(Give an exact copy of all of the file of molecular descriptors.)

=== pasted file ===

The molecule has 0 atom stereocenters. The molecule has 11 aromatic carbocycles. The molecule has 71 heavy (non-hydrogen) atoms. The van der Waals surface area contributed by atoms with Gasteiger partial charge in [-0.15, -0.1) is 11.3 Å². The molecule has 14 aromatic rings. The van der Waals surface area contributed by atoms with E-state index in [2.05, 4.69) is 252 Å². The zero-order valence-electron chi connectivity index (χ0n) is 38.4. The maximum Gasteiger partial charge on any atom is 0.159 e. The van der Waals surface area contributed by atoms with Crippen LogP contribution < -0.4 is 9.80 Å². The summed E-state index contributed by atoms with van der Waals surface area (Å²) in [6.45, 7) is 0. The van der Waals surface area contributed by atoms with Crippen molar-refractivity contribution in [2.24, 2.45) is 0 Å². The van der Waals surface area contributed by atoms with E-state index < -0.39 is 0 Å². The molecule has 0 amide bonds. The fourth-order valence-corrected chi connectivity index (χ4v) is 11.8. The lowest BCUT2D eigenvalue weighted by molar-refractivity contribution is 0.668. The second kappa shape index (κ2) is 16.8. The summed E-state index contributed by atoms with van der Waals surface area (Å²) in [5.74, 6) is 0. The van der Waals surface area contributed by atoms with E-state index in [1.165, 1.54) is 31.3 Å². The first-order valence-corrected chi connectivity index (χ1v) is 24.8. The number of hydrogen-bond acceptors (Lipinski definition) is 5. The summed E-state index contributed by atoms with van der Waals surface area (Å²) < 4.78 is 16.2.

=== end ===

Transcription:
The molecule has 0 atom stereocenters. The molecule has 11 aromatic carbocycles. The molecule has 71 heavy (non-hydrogen) atoms. The van der Waals surface area contributed by atoms with Gasteiger partial charge in [-0.15, -0.1) is 11.3 Å². The molecule has 14 aromatic rings. The van der Waals surface area contributed by atoms with E-state index in [2.05, 4.69) is 252 Å². The zero-order valence-electron chi connectivity index (χ0n) is 38.4. The maximum Gasteiger partial charge on any atom is 0.159 e. The van der Waals surface area contributed by atoms with Crippen LogP contribution < -0.4 is 9.80 Å². The summed E-state index contributed by atoms with van der Waals surface area (Å²) in [6.45, 7) is 0. The van der Waals surface area contributed by atoms with Crippen molar-refractivity contribution in [2.24, 2.45) is 0 Å². The van der Waals surface area contributed by atoms with E-state index < -0.39 is 0 Å². The molecule has 0 amide bonds. The fourth-order valence-corrected chi connectivity index (χ4v) is 11.8. The lowest BCUT2D eigenvalue weighted by molar-refractivity contribution is 0.668. The second kappa shape index (κ2) is 16.8. The summed E-state index contributed by atoms with van der Waals surface area (Å²) in [5.74, 6) is 0. The van der Waals surface area contributed by atoms with E-state index in [1.165, 1.54) is 31.3 Å². The first-order valence-corrected chi connectivity index (χ1v) is 24.8. The number of hydrogen-bond acceptors (Lipinski definition) is 5. The summed E-state index contributed by atoms with van der Waals surface area (Å²) < 4.78 is 16.2.